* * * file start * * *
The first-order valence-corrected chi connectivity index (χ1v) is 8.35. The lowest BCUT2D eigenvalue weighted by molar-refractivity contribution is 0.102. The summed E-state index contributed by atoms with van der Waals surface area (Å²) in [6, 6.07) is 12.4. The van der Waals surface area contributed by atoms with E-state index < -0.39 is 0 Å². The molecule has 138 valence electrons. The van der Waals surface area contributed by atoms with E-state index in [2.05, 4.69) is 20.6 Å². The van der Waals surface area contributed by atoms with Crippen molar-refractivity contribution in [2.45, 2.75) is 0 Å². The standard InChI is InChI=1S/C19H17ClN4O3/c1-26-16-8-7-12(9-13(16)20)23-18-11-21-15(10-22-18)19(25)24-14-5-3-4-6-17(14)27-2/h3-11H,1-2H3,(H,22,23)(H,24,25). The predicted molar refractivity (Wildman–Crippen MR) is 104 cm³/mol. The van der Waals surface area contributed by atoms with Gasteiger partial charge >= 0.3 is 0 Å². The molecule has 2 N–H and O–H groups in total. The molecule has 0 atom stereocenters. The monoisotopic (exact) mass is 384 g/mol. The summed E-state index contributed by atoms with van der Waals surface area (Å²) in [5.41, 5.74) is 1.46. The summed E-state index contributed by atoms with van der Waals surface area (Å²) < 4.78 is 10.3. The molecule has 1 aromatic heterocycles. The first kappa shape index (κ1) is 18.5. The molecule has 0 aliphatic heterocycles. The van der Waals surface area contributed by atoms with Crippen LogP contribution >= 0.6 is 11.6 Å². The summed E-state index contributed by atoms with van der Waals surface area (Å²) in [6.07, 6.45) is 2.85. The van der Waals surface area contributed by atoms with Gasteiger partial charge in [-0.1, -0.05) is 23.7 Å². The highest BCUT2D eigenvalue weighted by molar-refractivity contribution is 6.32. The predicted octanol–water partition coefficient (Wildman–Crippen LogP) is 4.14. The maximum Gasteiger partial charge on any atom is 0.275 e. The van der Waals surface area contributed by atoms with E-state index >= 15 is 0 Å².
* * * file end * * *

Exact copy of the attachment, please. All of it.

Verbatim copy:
The first-order valence-corrected chi connectivity index (χ1v) is 8.35. The lowest BCUT2D eigenvalue weighted by molar-refractivity contribution is 0.102. The summed E-state index contributed by atoms with van der Waals surface area (Å²) in [6, 6.07) is 12.4. The van der Waals surface area contributed by atoms with E-state index < -0.39 is 0 Å². The molecule has 138 valence electrons. The van der Waals surface area contributed by atoms with E-state index in [2.05, 4.69) is 20.6 Å². The van der Waals surface area contributed by atoms with Crippen molar-refractivity contribution in [2.45, 2.75) is 0 Å². The standard InChI is InChI=1S/C19H17ClN4O3/c1-26-16-8-7-12(9-13(16)20)23-18-11-21-15(10-22-18)19(25)24-14-5-3-4-6-17(14)27-2/h3-11H,1-2H3,(H,22,23)(H,24,25). The predicted molar refractivity (Wildman–Crippen MR) is 104 cm³/mol. The van der Waals surface area contributed by atoms with Gasteiger partial charge >= 0.3 is 0 Å². The molecule has 2 N–H and O–H groups in total. The molecule has 0 atom stereocenters. The monoisotopic (exact) mass is 384 g/mol. The summed E-state index contributed by atoms with van der Waals surface area (Å²) in [5.41, 5.74) is 1.46. The summed E-state index contributed by atoms with van der Waals surface area (Å²) < 4.78 is 10.3. The molecule has 1 aromatic heterocycles. The first kappa shape index (κ1) is 18.5. The molecule has 0 aliphatic heterocycles. The van der Waals surface area contributed by atoms with Crippen LogP contribution >= 0.6 is 11.6 Å². The summed E-state index contributed by atoms with van der Waals surface area (Å²) in [6.07, 6.45) is 2.85. The van der Waals surface area contributed by atoms with Gasteiger partial charge in [-0.1, -0.05) is 23.7 Å². The highest BCUT2D eigenvalue weighted by molar-refractivity contribution is 6.32. The predicted octanol–water partition coefficient (Wildman–Crippen LogP) is 4.14. The maximum Gasteiger partial charge on any atom is 0.275 e. The van der Waals surface area contributed by atoms with E-state index >= 15 is 0 Å².